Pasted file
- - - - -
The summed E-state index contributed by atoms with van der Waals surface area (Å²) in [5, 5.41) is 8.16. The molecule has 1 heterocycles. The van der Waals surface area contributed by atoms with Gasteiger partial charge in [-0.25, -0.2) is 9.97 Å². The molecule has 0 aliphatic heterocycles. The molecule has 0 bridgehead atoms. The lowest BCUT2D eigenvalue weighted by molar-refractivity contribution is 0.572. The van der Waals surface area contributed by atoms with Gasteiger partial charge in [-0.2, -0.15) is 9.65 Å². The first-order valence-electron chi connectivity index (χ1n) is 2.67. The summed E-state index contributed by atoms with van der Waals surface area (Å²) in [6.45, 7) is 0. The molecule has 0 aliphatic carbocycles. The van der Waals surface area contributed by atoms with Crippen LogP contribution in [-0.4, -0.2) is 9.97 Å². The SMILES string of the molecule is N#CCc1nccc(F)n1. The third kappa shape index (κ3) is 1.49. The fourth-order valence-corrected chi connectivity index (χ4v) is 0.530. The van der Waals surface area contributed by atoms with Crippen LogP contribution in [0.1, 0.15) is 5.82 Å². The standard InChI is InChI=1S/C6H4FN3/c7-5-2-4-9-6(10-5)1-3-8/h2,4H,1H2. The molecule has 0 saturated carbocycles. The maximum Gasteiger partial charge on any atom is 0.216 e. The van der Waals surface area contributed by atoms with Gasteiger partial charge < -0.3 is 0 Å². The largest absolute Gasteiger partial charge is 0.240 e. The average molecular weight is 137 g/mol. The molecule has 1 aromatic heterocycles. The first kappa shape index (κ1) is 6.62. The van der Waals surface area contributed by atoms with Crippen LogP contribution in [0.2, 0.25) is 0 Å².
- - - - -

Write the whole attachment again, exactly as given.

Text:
The summed E-state index contributed by atoms with van der Waals surface area (Å²) in [5, 5.41) is 8.16. The molecule has 1 heterocycles. The van der Waals surface area contributed by atoms with Gasteiger partial charge in [-0.25, -0.2) is 9.97 Å². The molecule has 0 aliphatic heterocycles. The molecule has 0 bridgehead atoms. The lowest BCUT2D eigenvalue weighted by molar-refractivity contribution is 0.572. The van der Waals surface area contributed by atoms with Gasteiger partial charge in [-0.2, -0.15) is 9.65 Å². The first-order valence-electron chi connectivity index (χ1n) is 2.67. The summed E-state index contributed by atoms with van der Waals surface area (Å²) in [6.45, 7) is 0. The molecule has 0 aliphatic carbocycles. The van der Waals surface area contributed by atoms with Crippen LogP contribution in [-0.4, -0.2) is 9.97 Å². The SMILES string of the molecule is N#CCc1nccc(F)n1. The third kappa shape index (κ3) is 1.49. The fourth-order valence-corrected chi connectivity index (χ4v) is 0.530. The van der Waals surface area contributed by atoms with Crippen LogP contribution in [0.1, 0.15) is 5.82 Å². The standard InChI is InChI=1S/C6H4FN3/c7-5-2-4-9-6(10-5)1-3-8/h2,4H,1H2. The molecule has 0 saturated carbocycles. The maximum Gasteiger partial charge on any atom is 0.216 e. The van der Waals surface area contributed by atoms with Gasteiger partial charge < -0.3 is 0 Å². The largest absolute Gasteiger partial charge is 0.240 e. The average molecular weight is 137 g/mol. The molecule has 1 aromatic heterocycles. The first kappa shape index (κ1) is 6.62. The van der Waals surface area contributed by atoms with Crippen LogP contribution in [0.2, 0.25) is 0 Å².